They're all what consumer experts refer to as your "secret scores." That's because not only have you probably not heard of them, but you don't get to know what your scores are in most cases.
"You can't necessarily buy your secret score," said Linda Sherry, director of national priorities, /*Consumer Action*/. "Your secret score in some cases is proprietary, or owned by the bank, so it's really not a matter of public record."
Essentially, the scores combine all kinds of seemingly random information about you to help lenders decide whether to loan you money. Not everyone uses them, but those who do get the information from you, sometimes indirectly.
"When you use your credit card you are generating basically information, statistics that are being used by the company and a lot of other companies in some cases to predict what you will do, how you'll behave, and what risk you might be to the company," said Sherry.
For example, your revenue score tells the lender how much money you might make them in interest.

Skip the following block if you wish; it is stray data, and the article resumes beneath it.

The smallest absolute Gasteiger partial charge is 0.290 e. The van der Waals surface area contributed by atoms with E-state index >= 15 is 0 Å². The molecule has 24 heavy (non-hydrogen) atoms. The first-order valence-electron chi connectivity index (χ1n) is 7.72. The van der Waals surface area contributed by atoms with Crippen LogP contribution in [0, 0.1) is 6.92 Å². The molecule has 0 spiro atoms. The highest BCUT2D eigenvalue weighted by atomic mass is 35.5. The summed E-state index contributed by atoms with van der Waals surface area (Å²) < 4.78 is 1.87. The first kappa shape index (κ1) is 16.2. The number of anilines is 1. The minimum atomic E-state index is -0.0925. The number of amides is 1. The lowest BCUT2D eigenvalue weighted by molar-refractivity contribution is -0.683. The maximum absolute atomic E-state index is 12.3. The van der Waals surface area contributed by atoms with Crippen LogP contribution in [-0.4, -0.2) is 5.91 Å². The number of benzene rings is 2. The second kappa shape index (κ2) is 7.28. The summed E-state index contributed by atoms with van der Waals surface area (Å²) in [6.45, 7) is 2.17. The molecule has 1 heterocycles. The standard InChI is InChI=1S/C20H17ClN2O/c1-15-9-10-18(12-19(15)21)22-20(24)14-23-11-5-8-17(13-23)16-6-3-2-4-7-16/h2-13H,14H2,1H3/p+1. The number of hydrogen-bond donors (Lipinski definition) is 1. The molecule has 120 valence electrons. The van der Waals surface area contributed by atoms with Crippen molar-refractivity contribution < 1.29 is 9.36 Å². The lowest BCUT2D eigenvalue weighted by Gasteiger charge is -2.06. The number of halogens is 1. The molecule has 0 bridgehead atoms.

"There are obviously some consumers who pay their credit card bill in full every month and they don't make much interest," said Sherry. "There are other people who carry balances -- they generate a lot of interest, but also a lot of risk."
Are you the kind of person who fills out those applications for credit that come in the mail or trashes them? That determines your response score, and your bankruptcy score looks at the likelihood you'll miss a payment or worse, go bankrupt.
"If you had a bad bankruptcy score the banks might start cutting your credit limits," said Sherry. "They might call you if your payment is one day late. They generally take a lot more interest in your account than they do for good customers."
Even the type of transactions you make matter.
"There might be a situation where you were buying a lot of groceries and practical things for a long time and then suddenly you're paying your rent and other things with credit card checks and they're going to perhaps judge that you're more risky," said Sherry.
And that may mean the next letter you get from the creditor will be a drop in the amount available.